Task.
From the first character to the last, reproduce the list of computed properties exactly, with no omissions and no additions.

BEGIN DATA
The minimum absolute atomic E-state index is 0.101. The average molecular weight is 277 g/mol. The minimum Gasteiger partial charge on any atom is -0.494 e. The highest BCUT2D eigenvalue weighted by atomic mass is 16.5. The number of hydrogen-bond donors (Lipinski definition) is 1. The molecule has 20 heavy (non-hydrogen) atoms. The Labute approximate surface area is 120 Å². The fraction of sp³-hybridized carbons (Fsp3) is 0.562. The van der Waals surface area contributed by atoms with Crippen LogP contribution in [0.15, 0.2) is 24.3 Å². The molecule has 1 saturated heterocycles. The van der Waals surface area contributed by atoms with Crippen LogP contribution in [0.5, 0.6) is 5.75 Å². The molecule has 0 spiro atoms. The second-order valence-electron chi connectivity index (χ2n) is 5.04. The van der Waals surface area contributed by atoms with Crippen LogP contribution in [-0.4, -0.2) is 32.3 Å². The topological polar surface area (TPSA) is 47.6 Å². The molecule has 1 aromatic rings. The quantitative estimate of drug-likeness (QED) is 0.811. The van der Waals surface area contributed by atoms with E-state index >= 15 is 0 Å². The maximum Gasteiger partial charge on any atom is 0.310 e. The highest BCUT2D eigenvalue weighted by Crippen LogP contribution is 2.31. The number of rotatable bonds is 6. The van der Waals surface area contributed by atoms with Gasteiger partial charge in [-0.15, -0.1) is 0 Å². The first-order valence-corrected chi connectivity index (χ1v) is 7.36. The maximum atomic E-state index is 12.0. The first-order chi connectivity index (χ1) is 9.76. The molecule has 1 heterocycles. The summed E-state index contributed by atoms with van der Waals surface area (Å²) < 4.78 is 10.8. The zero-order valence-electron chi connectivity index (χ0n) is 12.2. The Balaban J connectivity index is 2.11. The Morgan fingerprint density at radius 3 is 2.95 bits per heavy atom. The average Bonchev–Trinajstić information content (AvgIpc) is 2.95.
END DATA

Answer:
The minimum absolute atomic E-state index is 0.101. The average molecular weight is 277 g/mol. The minimum Gasteiger partial charge on any atom is -0.494 e. The highest BCUT2D eigenvalue weighted by atomic mass is 16.5. The number of hydrogen-bond donors (Lipinski definition) is 1. The molecule has 20 heavy (non-hydrogen) atoms. The Labute approximate surface area is 120 Å². The fraction of sp³-hybridized carbons (Fsp3) is 0.562. The van der Waals surface area contributed by atoms with Crippen LogP contribution in [0.15, 0.2) is 24.3 Å². The molecule has 1 saturated heterocycles. The van der Waals surface area contributed by atoms with Crippen LogP contribution in [0.5, 0.6) is 5.75 Å². The molecule has 0 spiro atoms. The second-order valence-electron chi connectivity index (χ2n) is 5.04. The van der Waals surface area contributed by atoms with Crippen LogP contribution in [-0.4, -0.2) is 32.3 Å². The topological polar surface area (TPSA) is 47.6 Å². The molecule has 1 aromatic rings. The quantitative estimate of drug-likeness (QED) is 0.811. The van der Waals surface area contributed by atoms with E-state index >= 15 is 0 Å². The maximum Gasteiger partial charge on any atom is 0.310 e. The highest BCUT2D eigenvalue weighted by Crippen LogP contribution is 2.31. The number of rotatable bonds is 6. The van der Waals surface area contributed by atoms with Gasteiger partial charge in [-0.15, -0.1) is 0 Å². The first-order valence-corrected chi connectivity index (χ1v) is 7.36. The maximum atomic E-state index is 12.0. The first-order chi connectivity index (χ1) is 9.76. The molecule has 1 heterocycles. The summed E-state index contributed by atoms with van der Waals surface area (Å²) < 4.78 is 10.8. The zero-order valence-electron chi connectivity index (χ0n) is 12.2. The Balaban J connectivity index is 2.11. The Morgan fingerprint density at radius 3 is 2.95 bits per heavy atom. The average Bonchev–Trinajstić information content (AvgIpc) is 2.95.